Earth Day-What are the Flowers Doing to Celebrate?

by Rebecca Shankland
April 20, 2000

To celebrate Earth Day, we might all take a look at the early-blooming flowers in the mesas and canyons and see what they are doing to celebrate.

For several weeks visitors and residents alike driving up the Main Hill Road were welcomed to Los Alamos by the blossoming fruit trees just below the industrial park and near the top of the Camp Hamilton Trail. These two trees by the roadside appear to be strays from someone's garden-does anyone know their history? Now in mid-April they've moved on from flowers to fruit.

The hummingbirds are back. My first encounter was on April 8--a broad-tailed male who seemed to be hurrying around like someone who hadn't mailed in those tax forms yet. Now he's been joined (or annoyed) by the black-chinned hummingbird.

But what's available for the hummingbirds to eat? The White Rock cafeteria is opening up: Perky Sue, wax currant, rockcress, astragalus, James's hiddenflower, and golden pea should all be flourishing for Earth Day.

Perky Sue is aptly named-peering out before the native grass has turned green, it's diminutive enough to brave the wild winds of spring but bold enough to be easily seen on grassy or rocky mesa-tops. The daisy-like lemon yellow flowers, almost an inch across, pop up on 3- to 5-inch stems from a fuzzy, silvery gray nest of slender leaves. Scientifically, they are known as Hymenoxys argentea, yet the name Perky Sue has more charm. But who was Sue?

If you hear a swarm of bees hovering around a five-foot shrub, check to see if they're scouting for nectar in a pale cream tubular flower. If so, you've found the earliest blooming shrub, wax currant. If the bees don't mind, look closely at a flower to admire the tiny pink stripes and green dots sprinkled along the tube. Wax currant belongs to the family called saxifrage, a Latin compound meaning "rock-breaker." True to form, it's found perching on rocky edges and slopes. The botanical name Ribes cereum looks uninteresting, but Ribes is the ancient Arabic word for sorrel, another sour plant. Ribes also shows up in the B vitamin called riboflavin and gave its name to a popular children's drink called Ribena in England. Cereum is plain Latin for "wax-colored."

Two purple flowers are out-Fendler's rockcress and astragalus. Rockcress (Arabis fendleri) is easily overlooked-small pale purple flowers on a foot-high, nondescript plant with elongated triangular clasping leaves. But look at the little flowers up close and you'll find the tell-tale four petals of a crucifer ("bearing a cross"), the mustard family that gives us cabbage and broccoli. This family has odd seed-pods called siliques, like miniature string beans that droop down along the stem below the flowers blooming at the top.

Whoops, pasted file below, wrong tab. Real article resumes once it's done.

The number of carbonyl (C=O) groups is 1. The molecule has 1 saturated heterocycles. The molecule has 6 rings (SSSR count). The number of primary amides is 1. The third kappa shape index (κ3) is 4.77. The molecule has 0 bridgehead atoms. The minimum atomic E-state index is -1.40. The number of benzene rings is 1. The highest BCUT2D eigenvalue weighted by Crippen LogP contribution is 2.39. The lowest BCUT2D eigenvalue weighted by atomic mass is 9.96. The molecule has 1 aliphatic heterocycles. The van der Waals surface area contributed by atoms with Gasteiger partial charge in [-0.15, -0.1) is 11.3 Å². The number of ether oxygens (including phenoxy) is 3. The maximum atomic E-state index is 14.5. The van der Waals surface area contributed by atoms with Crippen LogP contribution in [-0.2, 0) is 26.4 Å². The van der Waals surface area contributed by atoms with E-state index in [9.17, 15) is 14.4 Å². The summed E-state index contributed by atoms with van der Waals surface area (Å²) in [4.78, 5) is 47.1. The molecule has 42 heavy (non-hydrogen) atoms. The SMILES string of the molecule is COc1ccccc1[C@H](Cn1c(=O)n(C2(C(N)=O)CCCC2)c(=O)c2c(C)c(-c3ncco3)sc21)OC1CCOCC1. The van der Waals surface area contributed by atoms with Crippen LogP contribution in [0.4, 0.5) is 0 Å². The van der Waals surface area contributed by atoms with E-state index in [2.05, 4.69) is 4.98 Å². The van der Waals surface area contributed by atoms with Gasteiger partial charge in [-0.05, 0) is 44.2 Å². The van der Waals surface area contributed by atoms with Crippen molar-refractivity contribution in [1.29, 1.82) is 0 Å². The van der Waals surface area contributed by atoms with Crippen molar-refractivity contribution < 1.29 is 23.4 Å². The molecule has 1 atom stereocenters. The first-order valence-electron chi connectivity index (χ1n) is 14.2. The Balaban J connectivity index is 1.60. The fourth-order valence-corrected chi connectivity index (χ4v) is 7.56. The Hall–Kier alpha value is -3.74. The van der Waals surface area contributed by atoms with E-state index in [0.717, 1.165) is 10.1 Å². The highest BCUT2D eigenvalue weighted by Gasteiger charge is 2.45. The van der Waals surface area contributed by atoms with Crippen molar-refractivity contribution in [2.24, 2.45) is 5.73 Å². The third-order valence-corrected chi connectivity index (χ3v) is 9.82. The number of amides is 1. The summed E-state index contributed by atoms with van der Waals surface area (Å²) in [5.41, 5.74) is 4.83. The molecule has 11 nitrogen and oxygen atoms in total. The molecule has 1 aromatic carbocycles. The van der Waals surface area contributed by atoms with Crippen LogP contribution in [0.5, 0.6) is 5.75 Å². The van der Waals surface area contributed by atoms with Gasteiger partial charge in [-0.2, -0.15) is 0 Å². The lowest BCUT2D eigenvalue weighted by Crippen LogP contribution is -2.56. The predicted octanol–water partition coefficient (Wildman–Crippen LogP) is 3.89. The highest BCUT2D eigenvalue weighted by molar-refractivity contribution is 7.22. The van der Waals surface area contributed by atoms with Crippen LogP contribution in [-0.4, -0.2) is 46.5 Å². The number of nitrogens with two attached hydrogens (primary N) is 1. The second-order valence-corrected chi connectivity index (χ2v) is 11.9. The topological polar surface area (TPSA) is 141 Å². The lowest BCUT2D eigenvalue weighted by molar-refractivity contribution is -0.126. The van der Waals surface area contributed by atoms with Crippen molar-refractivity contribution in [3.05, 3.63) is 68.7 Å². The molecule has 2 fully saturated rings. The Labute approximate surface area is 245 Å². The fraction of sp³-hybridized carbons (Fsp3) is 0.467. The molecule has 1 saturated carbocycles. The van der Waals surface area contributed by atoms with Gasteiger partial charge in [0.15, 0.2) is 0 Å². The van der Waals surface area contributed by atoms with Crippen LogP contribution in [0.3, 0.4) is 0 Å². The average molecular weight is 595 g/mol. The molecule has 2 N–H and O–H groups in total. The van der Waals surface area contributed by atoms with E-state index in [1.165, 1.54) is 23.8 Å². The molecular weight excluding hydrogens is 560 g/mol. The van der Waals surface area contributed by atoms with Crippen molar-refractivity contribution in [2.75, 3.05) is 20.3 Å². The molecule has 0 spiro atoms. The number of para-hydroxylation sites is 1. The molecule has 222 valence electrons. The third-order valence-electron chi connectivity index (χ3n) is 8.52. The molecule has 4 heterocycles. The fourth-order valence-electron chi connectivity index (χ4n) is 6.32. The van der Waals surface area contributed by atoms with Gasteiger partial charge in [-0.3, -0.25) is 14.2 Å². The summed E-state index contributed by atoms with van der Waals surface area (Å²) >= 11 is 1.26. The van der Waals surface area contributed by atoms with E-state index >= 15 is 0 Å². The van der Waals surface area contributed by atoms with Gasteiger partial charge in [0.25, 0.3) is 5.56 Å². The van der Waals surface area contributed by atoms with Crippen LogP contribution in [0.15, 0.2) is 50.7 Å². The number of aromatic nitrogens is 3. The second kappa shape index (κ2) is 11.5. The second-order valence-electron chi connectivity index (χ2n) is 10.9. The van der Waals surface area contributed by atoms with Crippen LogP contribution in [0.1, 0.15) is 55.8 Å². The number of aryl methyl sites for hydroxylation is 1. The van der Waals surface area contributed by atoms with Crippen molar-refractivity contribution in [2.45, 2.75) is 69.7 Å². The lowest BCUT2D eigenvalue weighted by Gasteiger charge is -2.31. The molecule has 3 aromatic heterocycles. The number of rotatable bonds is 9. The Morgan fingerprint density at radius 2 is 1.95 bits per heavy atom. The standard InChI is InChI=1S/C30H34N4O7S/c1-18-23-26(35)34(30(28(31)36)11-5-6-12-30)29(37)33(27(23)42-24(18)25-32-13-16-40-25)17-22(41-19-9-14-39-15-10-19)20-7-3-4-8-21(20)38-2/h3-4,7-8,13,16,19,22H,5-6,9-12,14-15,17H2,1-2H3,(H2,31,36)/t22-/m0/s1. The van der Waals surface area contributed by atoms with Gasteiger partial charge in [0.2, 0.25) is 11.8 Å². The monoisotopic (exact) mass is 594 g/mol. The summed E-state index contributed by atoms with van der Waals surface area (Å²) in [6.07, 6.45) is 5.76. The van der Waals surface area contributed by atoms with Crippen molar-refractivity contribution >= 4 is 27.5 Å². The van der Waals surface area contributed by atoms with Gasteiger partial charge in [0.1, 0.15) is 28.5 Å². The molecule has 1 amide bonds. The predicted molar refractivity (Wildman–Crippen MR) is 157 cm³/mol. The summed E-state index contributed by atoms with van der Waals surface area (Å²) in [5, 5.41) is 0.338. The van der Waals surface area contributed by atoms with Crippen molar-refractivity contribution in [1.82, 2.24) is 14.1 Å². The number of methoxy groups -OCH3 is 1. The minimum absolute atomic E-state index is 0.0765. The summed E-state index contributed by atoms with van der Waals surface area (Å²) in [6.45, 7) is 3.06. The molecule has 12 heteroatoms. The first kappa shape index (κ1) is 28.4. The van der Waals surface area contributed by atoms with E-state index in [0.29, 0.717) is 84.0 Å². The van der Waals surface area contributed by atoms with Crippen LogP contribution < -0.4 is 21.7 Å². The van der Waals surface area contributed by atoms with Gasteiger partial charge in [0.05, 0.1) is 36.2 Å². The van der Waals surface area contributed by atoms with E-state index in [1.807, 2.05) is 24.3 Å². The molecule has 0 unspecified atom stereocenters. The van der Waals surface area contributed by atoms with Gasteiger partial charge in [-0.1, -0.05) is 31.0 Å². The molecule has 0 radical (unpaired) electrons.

Astragalus is the name of a multitude of plants in New Mexico popularly called locoweeds because they can cause livestock to stagger crazily or even die. Our early variety, called Astragalus missouriensis, sports bright purple pea flowers, the upper petals (called the banner) revealing a delicate pale lavender throat if you kneel down to investigate this low-growing plant. The pale gray foliage hugs the ground, each leaf having about seven opposite leaflets arranged like a twin rows of peas along the stem. The name has nothing to do with asparagus, but the fruits do look like pea pods, since they're legumes.

James's hiddenflower (Cryptantha jamesii) is a treasure, often growing out of impossible cracks in dry, rocky tuff formations like Tsankawi or Seven-Bump Mesa in lower Pueblo Canyon. Emerging from a clump of narrow, fuzzy, gray leaves almost as pale as the bleached tuff are quarter-inch crisp, white, five-petalled flowers resembling forget-me-nots, which are in the same family. Cryptantha is simply Greek for "hidden," (as in cryptic) and "flower" (as in chrysanthemum, golden flower). The James is for Edwin James, a collector on Major Stephen Long's 1820 Rocky Mountain expedition. James and two others were the first explorers to reach the top of Pike's Peak, which was first called James Peak in his honor.

On a sunny, sandy bank of Pueblo Canyon well below the sewage plant, a profuse mass of brilliant yellow pea flowers has appeared--big golden pea, or Thermopsis pinetorum. The plants are scattered a few inches apart because they spread by underground roots. Six inches high in the colony I found, they usually grow much taller. The leaves are distinctive, having three leaflets on each short stalk.

A fellow hiker asked if the golden pea was a lupine. Indeed, it looks like one, and a bit of research in Foxx and Hoard's "Flowers of the Southwest Forests and Woodlands" showed that early botanists thought so too. They named it thermopsis because it looked like (opsis) lupine (thermo in Greek). But why the name lupine? It's based on the Latin lupus (wolf) because it wolfs up the fertility of the soil.

These early-blooming plants give us much reason to celebrate on Earth Day. And take note that their splendor required no human intervention from a water sprinkler or a pesticide-they are truly gifts of the earth.